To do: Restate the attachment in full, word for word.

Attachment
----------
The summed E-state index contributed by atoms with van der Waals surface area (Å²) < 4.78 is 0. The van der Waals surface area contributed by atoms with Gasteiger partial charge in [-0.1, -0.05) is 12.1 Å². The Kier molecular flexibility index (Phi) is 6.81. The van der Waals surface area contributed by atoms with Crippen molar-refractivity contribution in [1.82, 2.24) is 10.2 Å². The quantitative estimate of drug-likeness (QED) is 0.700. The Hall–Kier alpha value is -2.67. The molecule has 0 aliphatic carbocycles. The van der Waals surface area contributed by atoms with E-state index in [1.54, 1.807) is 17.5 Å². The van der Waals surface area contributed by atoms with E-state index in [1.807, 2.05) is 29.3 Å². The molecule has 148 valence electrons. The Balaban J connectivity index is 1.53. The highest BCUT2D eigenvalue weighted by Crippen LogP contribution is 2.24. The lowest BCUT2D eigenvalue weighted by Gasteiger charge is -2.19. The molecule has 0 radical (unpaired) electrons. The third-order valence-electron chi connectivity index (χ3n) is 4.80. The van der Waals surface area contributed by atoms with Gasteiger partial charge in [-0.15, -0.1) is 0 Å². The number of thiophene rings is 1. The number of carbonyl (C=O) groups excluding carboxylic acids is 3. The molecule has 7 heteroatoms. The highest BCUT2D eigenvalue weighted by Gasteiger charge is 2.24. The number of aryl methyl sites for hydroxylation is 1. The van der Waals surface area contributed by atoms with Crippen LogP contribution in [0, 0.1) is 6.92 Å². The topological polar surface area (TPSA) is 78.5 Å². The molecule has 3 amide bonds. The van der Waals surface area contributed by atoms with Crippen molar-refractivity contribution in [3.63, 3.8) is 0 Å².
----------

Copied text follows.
The summed E-state index contributed by atoms with van der Waals surface area (Å²) < 4.78 is 0. The van der Waals surface area contributed by atoms with Gasteiger partial charge in [-0.1, -0.05) is 12.1 Å². The Kier molecular flexibility index (Phi) is 6.81. The van der Waals surface area contributed by atoms with Crippen molar-refractivity contribution in [1.82, 2.24) is 10.2 Å². The quantitative estimate of drug-likeness (QED) is 0.700. The Hall–Kier alpha value is -2.67. The molecule has 0 aliphatic carbocycles. The van der Waals surface area contributed by atoms with E-state index in [1.54, 1.807) is 17.5 Å². The van der Waals surface area contributed by atoms with E-state index in [1.807, 2.05) is 29.3 Å². The molecule has 148 valence electrons. The Balaban J connectivity index is 1.53. The highest BCUT2D eigenvalue weighted by Crippen LogP contribution is 2.24. The lowest BCUT2D eigenvalue weighted by Gasteiger charge is -2.19. The molecule has 0 radical (unpaired) electrons. The third-order valence-electron chi connectivity index (χ3n) is 4.80. The van der Waals surface area contributed by atoms with Gasteiger partial charge in [-0.15, -0.1) is 0 Å². The number of thiophene rings is 1. The number of carbonyl (C=O) groups excluding carboxylic acids is 3. The molecule has 7 heteroatoms. The highest BCUT2D eigenvalue weighted by Gasteiger charge is 2.24. The number of aryl methyl sites for hydroxylation is 1. The van der Waals surface area contributed by atoms with Crippen LogP contribution in [0, 0.1) is 6.92 Å². The topological polar surface area (TPSA) is 78.5 Å². The molecule has 3 amide bonds. The van der Waals surface area contributed by atoms with Crippen molar-refractivity contribution in [3.63, 3.8) is 0 Å².